As governments confront many challenges that are global in scale, leaders find they must cooperate in responding to financial, climate, terrorism and other crises. As a result, a global audience has developed keen interest in how and why nations select their leaders. On one hand, citizens expect sensible and collective action, transparency and fair representation; on the other hand, citizens and leaders fret about compromising security, sovereignty or loss of control. Diplomats and global organizations like the United Nations aim to achieve a balance, even as global communications allow citizens in democracies or authoritarian states to steer attention to issues. Attention to citizen demands and multilateral cooperation contribute to stability.

June to November

The Bush administration's desperation to have an interim Iraqi government in place by 30 June is the tip of the iceberg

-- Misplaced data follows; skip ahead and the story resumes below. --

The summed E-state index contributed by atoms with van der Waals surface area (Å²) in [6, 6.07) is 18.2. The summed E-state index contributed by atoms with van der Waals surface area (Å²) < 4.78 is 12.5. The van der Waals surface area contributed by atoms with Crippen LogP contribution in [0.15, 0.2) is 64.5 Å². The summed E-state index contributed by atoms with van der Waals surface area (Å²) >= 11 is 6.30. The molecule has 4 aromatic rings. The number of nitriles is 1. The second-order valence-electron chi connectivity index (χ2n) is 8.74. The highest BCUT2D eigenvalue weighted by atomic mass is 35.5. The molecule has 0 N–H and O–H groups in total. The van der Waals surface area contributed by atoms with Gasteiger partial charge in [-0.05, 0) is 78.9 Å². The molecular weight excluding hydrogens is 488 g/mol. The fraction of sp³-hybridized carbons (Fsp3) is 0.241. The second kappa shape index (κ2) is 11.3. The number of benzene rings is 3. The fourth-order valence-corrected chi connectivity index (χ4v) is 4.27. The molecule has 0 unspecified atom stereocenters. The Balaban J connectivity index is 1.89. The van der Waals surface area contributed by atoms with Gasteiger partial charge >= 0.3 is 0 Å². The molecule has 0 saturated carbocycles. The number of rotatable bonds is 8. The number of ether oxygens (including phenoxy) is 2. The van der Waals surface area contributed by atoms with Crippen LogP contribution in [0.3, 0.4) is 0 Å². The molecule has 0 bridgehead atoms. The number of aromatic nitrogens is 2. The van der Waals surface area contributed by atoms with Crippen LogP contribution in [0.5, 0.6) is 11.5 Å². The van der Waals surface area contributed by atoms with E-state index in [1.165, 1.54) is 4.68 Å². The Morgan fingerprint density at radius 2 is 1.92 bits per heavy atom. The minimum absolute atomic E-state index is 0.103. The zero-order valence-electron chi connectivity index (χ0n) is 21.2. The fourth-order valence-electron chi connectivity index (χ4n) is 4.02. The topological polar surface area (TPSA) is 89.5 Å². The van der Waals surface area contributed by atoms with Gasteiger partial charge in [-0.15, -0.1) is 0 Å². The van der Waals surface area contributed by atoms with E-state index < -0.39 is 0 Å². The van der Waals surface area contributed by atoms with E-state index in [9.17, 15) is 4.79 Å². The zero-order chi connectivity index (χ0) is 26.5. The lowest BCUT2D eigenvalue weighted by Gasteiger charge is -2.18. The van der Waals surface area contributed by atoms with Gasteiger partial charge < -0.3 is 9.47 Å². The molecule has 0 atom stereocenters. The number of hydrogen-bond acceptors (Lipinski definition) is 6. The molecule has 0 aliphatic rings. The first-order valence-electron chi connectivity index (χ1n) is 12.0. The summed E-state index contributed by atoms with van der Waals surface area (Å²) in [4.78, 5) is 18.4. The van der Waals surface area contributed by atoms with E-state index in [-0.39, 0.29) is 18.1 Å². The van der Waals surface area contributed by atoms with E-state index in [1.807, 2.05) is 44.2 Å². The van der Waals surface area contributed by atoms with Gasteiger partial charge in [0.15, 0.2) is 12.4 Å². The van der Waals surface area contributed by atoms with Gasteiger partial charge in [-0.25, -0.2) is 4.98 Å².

Khaled Dawoud
June 4, 2004

CANF: Cuba's Liberty Lies with Activists

On the 102nd anniversary of Cuba's independence from Spain, the key to political change on the island rests with its dissidents
Luisa Yanez
May 21, 2004

Arab Presence at G-8 Summit

Landmark G8 focus on the Arab world could bring unity in tackling issues of the Middle East
Mohammed A. R. Galadari
May 25, 2004

Nations Vow Corruption Fight

The Organization of American States pledges to fight corruption, adopts a resolution on defending democracies
Nancy San Martin
June 9, 2004

Danube Blues

The past is casting a long shadow over Hungary's accession to the EU
Ben Aris
April 26, 2004